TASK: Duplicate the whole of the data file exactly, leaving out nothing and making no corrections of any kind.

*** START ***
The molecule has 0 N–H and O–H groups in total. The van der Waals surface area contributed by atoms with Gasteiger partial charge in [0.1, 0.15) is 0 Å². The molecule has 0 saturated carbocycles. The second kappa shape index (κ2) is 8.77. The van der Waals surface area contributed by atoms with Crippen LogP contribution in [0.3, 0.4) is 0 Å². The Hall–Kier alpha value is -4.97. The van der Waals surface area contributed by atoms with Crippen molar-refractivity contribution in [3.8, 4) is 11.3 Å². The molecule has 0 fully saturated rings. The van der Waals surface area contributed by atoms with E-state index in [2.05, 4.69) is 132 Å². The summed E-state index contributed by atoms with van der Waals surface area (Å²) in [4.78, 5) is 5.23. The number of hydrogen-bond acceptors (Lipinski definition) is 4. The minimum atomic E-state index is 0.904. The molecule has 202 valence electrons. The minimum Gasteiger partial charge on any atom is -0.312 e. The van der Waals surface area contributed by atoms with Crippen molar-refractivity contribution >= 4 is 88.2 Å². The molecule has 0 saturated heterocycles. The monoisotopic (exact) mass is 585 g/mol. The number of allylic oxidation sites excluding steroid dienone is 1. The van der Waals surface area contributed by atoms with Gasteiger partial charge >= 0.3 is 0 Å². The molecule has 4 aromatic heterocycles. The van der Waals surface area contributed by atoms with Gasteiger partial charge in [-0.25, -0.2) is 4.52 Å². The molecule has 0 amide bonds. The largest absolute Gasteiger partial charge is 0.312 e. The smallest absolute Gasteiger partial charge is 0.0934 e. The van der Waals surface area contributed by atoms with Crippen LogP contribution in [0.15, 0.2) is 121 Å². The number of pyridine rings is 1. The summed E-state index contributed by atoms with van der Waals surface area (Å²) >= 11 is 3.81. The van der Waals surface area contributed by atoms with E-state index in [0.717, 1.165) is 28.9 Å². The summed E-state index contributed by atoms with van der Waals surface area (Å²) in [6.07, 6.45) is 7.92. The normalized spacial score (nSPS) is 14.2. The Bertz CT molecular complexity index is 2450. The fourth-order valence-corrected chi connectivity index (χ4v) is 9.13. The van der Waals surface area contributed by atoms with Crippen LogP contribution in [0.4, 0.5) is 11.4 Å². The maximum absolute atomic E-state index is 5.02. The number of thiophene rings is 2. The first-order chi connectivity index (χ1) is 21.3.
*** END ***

The molecule has 0 N–H and O–H groups in total. The van der Waals surface area contributed by atoms with Gasteiger partial charge in [0.1, 0.15) is 0 Å². The molecule has 0 saturated carbocycles. The second kappa shape index (κ2) is 8.77. The van der Waals surface area contributed by atoms with Crippen LogP contribution in [0.3, 0.4) is 0 Å². The Hall–Kier alpha value is -4.97. The van der Waals surface area contributed by atoms with Crippen molar-refractivity contribution in [3.8, 4) is 11.3 Å². The molecule has 0 fully saturated rings. The van der Waals surface area contributed by atoms with E-state index in [2.05, 4.69) is 132 Å². The summed E-state index contributed by atoms with van der Waals surface area (Å²) in [4.78, 5) is 5.23. The number of hydrogen-bond acceptors (Lipinski definition) is 4. The minimum atomic E-state index is 0.904. The molecule has 202 valence electrons. The minimum Gasteiger partial charge on any atom is -0.312 e. The van der Waals surface area contributed by atoms with Crippen molar-refractivity contribution >= 4 is 88.2 Å². The molecule has 0 saturated heterocycles. The monoisotopic (exact) mass is 585 g/mol. The number of allylic oxidation sites excluding steroid dienone is 1. The van der Waals surface area contributed by atoms with Gasteiger partial charge >= 0.3 is 0 Å². The molecule has 4 aromatic heterocycles. The van der Waals surface area contributed by atoms with Gasteiger partial charge in [-0.25, -0.2) is 4.52 Å². The molecule has 0 amide bonds. The largest absolute Gasteiger partial charge is 0.312 e. The smallest absolute Gasteiger partial charge is 0.0934 e. The van der Waals surface area contributed by atoms with Crippen LogP contribution in [0.15, 0.2) is 121 Å². The number of pyridine rings is 1. The summed E-state index contributed by atoms with van der Waals surface area (Å²) >= 11 is 3.81. The van der Waals surface area contributed by atoms with E-state index in [0.717, 1.165) is 28.9 Å². The summed E-state index contributed by atoms with van der Waals surface area (Å²) in [6.07, 6.45) is 7.92. The normalized spacial score (nSPS) is 14.2. The Bertz CT molecular complexity index is 2450. The fourth-order valence-corrected chi connectivity index (χ4v) is 9.13. The van der Waals surface area contributed by atoms with Crippen LogP contribution in [0.4, 0.5) is 11.4 Å². The maximum absolute atomic E-state index is 5.02. The number of thiophene rings is 2. The first-order chi connectivity index (χ1) is 21.3.